★★★★★ - Irresistible
In Nevada Ballet Theatre's most recent production at The Smith Center for the Performing Arts, where it is the Resident Ballet Company, choreographer Ben Stevenson’s Swan Lake received a most illustrious performance, a sumptuous and wondrous event that was a must see for ballet aficionados and newcomers alike. This most iconic love story in all of ballet is fraught with fear and bliss, intrigue, and surrender, and is set to Peter Ilyich Tchaikovsky’s timeless score, gloriously enveloping the romantic fable of ill-fated love. A dramatic and emotional success, beautiful and atmospheric throughout, this moving experience warranted a rousing standing ovation at the curtain call for the last of four public performances and one student matinee.
The original production premiered in 1877 at The Bolshoi Ballet in Moscow, to very critical reviews. Peter Tchaikovsky, a well-respected composer of the time, was invited to create the musical score. This original version was choreographed by Julius Reisinger. Later in 1895, the great ballet choreographers and teachers, Marius Petipa and Lev Ivanov, choreographed a revival for the Imperial Ballet at The Mariinsky Theatre. All modern-day ballet companies base their productions off of the revival. This legendary collaboration between Petipa and Tchaikovsky also produced Sleeping Beauty and The Nutcracker.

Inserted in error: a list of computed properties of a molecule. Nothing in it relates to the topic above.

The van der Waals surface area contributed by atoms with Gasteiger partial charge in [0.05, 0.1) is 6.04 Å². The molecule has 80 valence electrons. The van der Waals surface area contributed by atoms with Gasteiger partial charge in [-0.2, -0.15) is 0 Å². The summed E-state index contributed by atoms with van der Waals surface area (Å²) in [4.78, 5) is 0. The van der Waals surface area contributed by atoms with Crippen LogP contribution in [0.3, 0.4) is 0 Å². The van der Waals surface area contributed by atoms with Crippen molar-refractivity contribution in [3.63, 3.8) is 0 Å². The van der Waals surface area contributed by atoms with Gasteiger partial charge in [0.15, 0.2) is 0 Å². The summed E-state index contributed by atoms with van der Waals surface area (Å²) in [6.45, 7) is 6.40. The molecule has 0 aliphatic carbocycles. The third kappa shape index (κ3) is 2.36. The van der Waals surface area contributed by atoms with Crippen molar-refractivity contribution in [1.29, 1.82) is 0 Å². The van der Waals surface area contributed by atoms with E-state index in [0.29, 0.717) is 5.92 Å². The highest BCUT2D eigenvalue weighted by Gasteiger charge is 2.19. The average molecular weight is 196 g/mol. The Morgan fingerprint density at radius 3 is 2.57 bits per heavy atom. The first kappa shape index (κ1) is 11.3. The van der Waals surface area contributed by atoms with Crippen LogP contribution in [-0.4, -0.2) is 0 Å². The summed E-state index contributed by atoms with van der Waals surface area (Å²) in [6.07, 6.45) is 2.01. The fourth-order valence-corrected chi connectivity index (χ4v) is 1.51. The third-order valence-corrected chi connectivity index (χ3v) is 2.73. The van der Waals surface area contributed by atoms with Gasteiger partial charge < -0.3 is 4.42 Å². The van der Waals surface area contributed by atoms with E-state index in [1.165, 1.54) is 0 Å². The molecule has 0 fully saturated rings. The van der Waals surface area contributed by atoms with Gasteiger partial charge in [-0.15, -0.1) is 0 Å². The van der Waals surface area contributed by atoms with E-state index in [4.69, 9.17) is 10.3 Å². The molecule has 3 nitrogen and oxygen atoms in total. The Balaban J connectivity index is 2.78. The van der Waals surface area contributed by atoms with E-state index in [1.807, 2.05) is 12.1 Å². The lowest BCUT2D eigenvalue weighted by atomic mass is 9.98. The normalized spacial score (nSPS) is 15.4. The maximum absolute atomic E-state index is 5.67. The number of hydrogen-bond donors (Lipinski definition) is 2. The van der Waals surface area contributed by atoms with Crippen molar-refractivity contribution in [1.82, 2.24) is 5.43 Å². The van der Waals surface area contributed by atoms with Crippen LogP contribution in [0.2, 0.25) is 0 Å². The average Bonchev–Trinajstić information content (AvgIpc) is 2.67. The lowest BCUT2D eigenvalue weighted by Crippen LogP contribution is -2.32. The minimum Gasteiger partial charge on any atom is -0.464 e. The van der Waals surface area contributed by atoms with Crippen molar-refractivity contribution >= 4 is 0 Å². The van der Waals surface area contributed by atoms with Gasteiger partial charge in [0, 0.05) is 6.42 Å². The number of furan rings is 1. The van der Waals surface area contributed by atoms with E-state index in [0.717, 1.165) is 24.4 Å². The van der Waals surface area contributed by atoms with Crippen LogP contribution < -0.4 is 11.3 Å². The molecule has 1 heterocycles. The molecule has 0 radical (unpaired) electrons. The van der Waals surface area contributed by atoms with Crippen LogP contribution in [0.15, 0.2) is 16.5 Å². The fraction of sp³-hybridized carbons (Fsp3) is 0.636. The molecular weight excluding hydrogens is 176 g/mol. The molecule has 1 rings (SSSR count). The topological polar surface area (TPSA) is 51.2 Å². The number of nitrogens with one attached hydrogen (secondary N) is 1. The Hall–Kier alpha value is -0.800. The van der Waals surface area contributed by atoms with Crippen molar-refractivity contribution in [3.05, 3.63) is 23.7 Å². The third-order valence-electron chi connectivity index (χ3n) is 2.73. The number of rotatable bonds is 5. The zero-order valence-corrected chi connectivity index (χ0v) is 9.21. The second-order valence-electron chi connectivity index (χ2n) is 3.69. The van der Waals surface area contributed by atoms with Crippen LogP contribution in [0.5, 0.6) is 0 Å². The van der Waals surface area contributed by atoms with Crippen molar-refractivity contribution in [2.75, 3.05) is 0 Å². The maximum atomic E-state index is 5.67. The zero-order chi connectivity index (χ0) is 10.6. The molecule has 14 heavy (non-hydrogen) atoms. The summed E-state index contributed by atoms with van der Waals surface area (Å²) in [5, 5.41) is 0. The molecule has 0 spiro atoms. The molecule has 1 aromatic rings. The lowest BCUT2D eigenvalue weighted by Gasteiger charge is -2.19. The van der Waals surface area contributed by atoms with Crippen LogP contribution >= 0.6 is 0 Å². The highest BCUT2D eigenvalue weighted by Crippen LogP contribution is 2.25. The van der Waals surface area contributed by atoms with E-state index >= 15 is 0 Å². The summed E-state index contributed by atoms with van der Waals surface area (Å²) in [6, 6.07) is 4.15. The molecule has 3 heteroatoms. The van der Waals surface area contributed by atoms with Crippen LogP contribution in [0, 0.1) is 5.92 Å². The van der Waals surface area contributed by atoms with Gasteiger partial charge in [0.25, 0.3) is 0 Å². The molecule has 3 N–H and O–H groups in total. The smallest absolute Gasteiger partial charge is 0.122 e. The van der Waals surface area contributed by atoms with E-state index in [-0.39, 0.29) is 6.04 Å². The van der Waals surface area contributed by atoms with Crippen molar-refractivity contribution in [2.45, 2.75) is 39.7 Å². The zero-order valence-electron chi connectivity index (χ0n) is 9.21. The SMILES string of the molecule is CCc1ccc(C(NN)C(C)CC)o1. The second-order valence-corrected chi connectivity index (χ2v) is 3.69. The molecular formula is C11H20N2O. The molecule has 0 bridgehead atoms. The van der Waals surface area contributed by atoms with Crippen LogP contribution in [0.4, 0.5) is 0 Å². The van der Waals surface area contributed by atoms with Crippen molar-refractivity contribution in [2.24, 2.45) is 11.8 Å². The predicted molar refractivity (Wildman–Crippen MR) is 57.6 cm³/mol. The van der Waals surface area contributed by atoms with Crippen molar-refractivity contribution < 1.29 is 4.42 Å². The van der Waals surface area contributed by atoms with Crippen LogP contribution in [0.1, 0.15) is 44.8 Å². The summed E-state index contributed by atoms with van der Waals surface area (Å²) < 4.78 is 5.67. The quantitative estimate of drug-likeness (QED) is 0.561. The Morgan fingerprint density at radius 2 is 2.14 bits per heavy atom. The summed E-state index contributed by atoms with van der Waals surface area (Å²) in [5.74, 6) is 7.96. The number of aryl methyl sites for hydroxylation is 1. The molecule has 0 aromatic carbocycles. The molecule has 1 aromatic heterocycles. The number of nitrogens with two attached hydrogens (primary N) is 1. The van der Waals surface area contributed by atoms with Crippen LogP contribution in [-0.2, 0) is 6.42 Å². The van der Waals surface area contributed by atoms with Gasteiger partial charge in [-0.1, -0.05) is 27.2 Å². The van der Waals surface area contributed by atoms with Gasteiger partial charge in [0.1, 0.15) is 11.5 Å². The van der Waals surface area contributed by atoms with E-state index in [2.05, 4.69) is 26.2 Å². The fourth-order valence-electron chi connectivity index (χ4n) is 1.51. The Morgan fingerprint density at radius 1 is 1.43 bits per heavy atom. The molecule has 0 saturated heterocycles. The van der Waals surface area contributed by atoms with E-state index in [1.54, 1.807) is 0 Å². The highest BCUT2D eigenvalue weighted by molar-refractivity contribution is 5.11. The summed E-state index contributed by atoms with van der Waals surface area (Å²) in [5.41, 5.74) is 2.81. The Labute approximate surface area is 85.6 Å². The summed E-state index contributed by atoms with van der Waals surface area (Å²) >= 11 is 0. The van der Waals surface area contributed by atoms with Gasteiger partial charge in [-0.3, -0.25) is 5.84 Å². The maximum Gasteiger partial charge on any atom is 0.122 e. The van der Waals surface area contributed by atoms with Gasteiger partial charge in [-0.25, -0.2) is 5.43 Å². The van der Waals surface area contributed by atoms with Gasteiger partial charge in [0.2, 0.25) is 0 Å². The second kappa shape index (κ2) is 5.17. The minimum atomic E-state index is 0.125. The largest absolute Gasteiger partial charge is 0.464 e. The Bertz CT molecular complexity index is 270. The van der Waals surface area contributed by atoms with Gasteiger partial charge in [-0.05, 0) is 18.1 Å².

NBT’s version was choreographed by Ben Stevenson, O.B.E., who has compressed the original four acts into two uninterrupted halves, which he first staged in this form in 1984 (Acts 1 and 2 merge, as do acts 3 and 4). He's given the Queen Mother more importance as a (non-dance) role; made some cuts and reshufflings in the score, and provided the Act III divertissements with a nice touch by having the four Princesses -- candidates for Siegfried's hand in marriage -- come from four different nations, corresponding to the musical styles that Tchaikovsky invokes. Even at 84 years of age, and having directed for over 50 years, Mr. Stevenson traveled to Las Vegas to work with NBT on this production -- and made some changes during the final week of rehearsals.
As NBT Artistic Director Roy Kaiser pointed out during the pre-performance Insights session: “The scope of Stevenson’s version works best for NBT’s regional troupe of twenty-five dancers”.